As these recipes entered the mainstream, people who did not know French began to pronounce crème as cream. Some people dispensed with the accent mark, to provide a mashup of French and English, and the industry has adopted crème or creme. If you were to write “cream honey,” you would not be incorrect.

    September is National Honey Month. Celebrate with creme honey.



    Check out our Honey Section for the history of honey, varietal honeys, food and honey pairings, recipes, trivia and everything you need for a honey education.



    TIP OF THE DAY: Organic Honey From Whole Foods Markets

    September is National Honey Month, a good reason to focus on our favorite ways to use honey.

    Even if you’re not Jewish, you can start this week with a Rosh Hashanah tradition:

    Celebrate the Jewish New Year with a traditional snack of apples and honey. The custom ushers in a sweet new year.

    We never thought to dip apples and honey until we were invited to our neighbors’ home one Rosh Hashanah 10 years ago. It’s become a favorite treat.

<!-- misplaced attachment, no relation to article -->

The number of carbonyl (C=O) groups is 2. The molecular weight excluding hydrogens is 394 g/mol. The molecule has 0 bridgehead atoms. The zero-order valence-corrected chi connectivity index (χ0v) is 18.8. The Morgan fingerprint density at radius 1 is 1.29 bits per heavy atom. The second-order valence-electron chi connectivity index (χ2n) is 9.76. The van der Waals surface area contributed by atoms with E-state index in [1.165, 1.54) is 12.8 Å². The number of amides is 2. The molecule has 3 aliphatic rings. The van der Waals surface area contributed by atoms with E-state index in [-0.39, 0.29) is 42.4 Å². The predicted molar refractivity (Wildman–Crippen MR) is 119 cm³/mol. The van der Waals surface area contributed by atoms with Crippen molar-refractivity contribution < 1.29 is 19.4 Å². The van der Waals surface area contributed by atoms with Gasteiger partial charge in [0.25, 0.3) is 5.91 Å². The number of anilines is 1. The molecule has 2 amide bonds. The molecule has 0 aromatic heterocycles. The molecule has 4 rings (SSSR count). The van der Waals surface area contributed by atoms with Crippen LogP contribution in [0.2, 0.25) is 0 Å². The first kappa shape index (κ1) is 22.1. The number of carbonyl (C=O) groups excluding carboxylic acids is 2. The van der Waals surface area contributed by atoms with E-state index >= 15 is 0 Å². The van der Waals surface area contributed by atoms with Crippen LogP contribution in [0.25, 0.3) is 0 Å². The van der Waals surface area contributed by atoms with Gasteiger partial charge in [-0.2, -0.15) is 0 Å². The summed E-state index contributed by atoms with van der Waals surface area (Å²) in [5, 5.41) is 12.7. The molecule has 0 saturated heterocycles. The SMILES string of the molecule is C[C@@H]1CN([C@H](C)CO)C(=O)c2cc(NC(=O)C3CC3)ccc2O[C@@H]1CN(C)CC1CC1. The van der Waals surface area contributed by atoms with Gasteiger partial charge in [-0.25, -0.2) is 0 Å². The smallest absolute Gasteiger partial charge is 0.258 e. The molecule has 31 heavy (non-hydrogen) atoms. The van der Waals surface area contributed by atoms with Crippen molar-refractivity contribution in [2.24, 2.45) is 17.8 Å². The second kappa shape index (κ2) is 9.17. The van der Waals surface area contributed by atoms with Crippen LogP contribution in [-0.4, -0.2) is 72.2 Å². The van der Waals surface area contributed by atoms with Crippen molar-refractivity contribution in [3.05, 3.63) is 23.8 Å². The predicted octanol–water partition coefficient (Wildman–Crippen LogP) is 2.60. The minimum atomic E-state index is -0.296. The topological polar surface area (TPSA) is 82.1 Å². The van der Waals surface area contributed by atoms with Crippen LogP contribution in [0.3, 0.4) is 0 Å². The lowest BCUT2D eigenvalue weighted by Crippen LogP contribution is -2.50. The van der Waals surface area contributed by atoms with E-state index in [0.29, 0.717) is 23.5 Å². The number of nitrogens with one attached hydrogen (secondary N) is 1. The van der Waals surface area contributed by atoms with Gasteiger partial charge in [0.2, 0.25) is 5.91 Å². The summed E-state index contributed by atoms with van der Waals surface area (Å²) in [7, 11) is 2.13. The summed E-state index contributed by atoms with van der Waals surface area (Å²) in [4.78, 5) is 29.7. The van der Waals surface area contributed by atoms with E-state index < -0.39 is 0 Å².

TIP: Instead of placing the honey into a small dish for dipping, as in the photo, think of hollowing out a large apple and placing it, filled with honey, in the center of a plate of apple slices.

    We recently discovered that there’s a special prayer to recite before the honey and apples are consumed. THE NIBBLE doesn’t publish religious content, but we were so charmed by the thought of a prayer of thanks for honey and apples that we couldn’t resist:


    Honey and apples are a Rosh Hashanah tradition. Photo courtesy


  • Recite the first part of the prayer: Blessed are you Lord, our God, Ruler of the world, Creator of the fruit of the tree. (In Hebrew: Baruch atah Ado-nai, Ehlo-haynu melech Ha-olam, Borai p’ree ha’aritz.)
  • Take a bite of an apple slice dipped in honey.
  • Recite the second part of the prayer: May it be Your will, Adonai, our God and the God of our forefathers, that You renew for us a good and sweet year. (In Hebrew: Y’hee ratzon mee-l’fanekha, Adonai Elohaynu v’elohey avoteynu sh’tichadeish aleinu shanah tovah um’tuqah.
  • Enjoy the rest of the apples and honey.

    The new 365 Organic Mountain Forest Honey
    line. Photo courtesy Whole Foods Market.